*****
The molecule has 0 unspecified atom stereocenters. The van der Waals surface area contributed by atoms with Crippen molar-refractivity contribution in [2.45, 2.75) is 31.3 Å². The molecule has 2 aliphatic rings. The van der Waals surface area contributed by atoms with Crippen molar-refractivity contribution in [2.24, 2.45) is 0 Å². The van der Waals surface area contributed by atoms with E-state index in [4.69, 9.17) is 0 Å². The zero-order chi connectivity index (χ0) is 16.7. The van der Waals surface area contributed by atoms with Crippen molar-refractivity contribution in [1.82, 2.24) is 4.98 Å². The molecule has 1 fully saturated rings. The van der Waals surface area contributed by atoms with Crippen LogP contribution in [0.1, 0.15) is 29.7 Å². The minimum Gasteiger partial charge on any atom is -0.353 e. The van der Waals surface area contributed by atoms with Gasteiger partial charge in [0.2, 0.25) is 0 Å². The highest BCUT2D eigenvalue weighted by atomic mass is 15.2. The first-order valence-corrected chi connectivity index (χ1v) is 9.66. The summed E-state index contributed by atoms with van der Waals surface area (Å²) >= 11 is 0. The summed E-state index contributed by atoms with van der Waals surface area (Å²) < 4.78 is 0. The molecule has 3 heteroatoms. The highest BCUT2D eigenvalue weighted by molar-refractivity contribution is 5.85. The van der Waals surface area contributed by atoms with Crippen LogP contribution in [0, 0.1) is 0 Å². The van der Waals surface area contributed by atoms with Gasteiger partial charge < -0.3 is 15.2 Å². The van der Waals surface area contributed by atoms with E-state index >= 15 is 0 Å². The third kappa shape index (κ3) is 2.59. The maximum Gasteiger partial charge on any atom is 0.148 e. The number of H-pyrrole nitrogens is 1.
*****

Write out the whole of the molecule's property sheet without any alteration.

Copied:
The molecule has 0 unspecified atom stereocenters. The van der Waals surface area contributed by atoms with Crippen molar-refractivity contribution in [2.45, 2.75) is 31.3 Å². The molecule has 2 aliphatic rings. The van der Waals surface area contributed by atoms with Crippen molar-refractivity contribution in [2.24, 2.45) is 0 Å². The van der Waals surface area contributed by atoms with E-state index in [4.69, 9.17) is 0 Å². The zero-order chi connectivity index (χ0) is 16.7. The van der Waals surface area contributed by atoms with Crippen molar-refractivity contribution in [1.82, 2.24) is 4.98 Å². The molecule has 1 fully saturated rings. The van der Waals surface area contributed by atoms with Crippen LogP contribution in [0.1, 0.15) is 29.7 Å². The minimum Gasteiger partial charge on any atom is -0.353 e. The van der Waals surface area contributed by atoms with Gasteiger partial charge in [0.2, 0.25) is 0 Å². The highest BCUT2D eigenvalue weighted by atomic mass is 15.2. The first-order valence-corrected chi connectivity index (χ1v) is 9.66. The summed E-state index contributed by atoms with van der Waals surface area (Å²) >= 11 is 0. The summed E-state index contributed by atoms with van der Waals surface area (Å²) < 4.78 is 0. The molecule has 3 heteroatoms. The highest BCUT2D eigenvalue weighted by molar-refractivity contribution is 5.85. The van der Waals surface area contributed by atoms with Crippen LogP contribution in [0, 0.1) is 0 Å². The van der Waals surface area contributed by atoms with Gasteiger partial charge < -0.3 is 15.2 Å². The van der Waals surface area contributed by atoms with E-state index >= 15 is 0 Å². The third kappa shape index (κ3) is 2.59. The maximum Gasteiger partial charge on any atom is 0.148 e. The number of H-pyrrole nitrogens is 1.